In the Pleistocene faunas of the island of Crete, Cervidae was one of the most abundant taxa. Respective species vary in body size, including dwarfs, and skeletal morphology; however, the number of species and the identity of the mainland ancestor(s) are still debated. In this paper, we morphologically and morphometrically describe and analyze eight skulls of Cretan deer from a so far little known fossil site near Gerani, Rethymnon, Greece. The recorded character suite allows for affiliation to dwarfed Candiacervus Kuss, 1975, Candiacervus ropalophorus de Vos, 1984 and C. reumeri van der Geer, 2018. It comprises previously unknown unique traits, some of them hinting to sexual dimorphism. Comparisons of the Candiacervus skulls presented here with those of cervids belonging to Megalocerotini Brooke, 1828, s.s. and s.l. stress certain similarities; yet more material is needed to reconstruct Candiacervus’ phylogenetic position. The newly detected craniodental specifics allow for more insights into island adaptation of Candiacervus; at the same time, they blur the morphological heritage of their mainland ancestors.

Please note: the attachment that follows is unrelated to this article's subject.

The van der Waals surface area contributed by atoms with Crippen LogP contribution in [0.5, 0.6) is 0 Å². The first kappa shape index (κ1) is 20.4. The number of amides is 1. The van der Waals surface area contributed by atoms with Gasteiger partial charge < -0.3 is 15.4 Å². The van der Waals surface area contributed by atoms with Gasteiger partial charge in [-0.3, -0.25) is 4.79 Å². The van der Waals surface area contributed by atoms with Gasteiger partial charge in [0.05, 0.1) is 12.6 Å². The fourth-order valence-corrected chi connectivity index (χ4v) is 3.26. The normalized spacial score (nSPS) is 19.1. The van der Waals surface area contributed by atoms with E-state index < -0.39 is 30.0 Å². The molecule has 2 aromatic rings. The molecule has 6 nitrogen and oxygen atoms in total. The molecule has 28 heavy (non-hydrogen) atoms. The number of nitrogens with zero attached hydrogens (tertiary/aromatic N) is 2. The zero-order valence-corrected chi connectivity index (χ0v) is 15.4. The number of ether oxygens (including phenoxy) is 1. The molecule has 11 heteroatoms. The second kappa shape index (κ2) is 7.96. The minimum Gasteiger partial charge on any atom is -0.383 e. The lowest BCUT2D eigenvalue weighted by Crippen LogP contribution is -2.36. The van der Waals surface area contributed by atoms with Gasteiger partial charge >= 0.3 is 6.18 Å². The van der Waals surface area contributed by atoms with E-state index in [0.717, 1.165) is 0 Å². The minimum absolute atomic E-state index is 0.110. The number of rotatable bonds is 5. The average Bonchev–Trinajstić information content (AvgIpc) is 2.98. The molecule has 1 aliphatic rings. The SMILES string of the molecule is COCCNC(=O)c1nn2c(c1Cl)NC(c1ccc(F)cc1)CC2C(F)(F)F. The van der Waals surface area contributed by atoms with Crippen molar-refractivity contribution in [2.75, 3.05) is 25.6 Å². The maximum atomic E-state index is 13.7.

Candiacervus, craniodental morphology, morphometrics, island evolution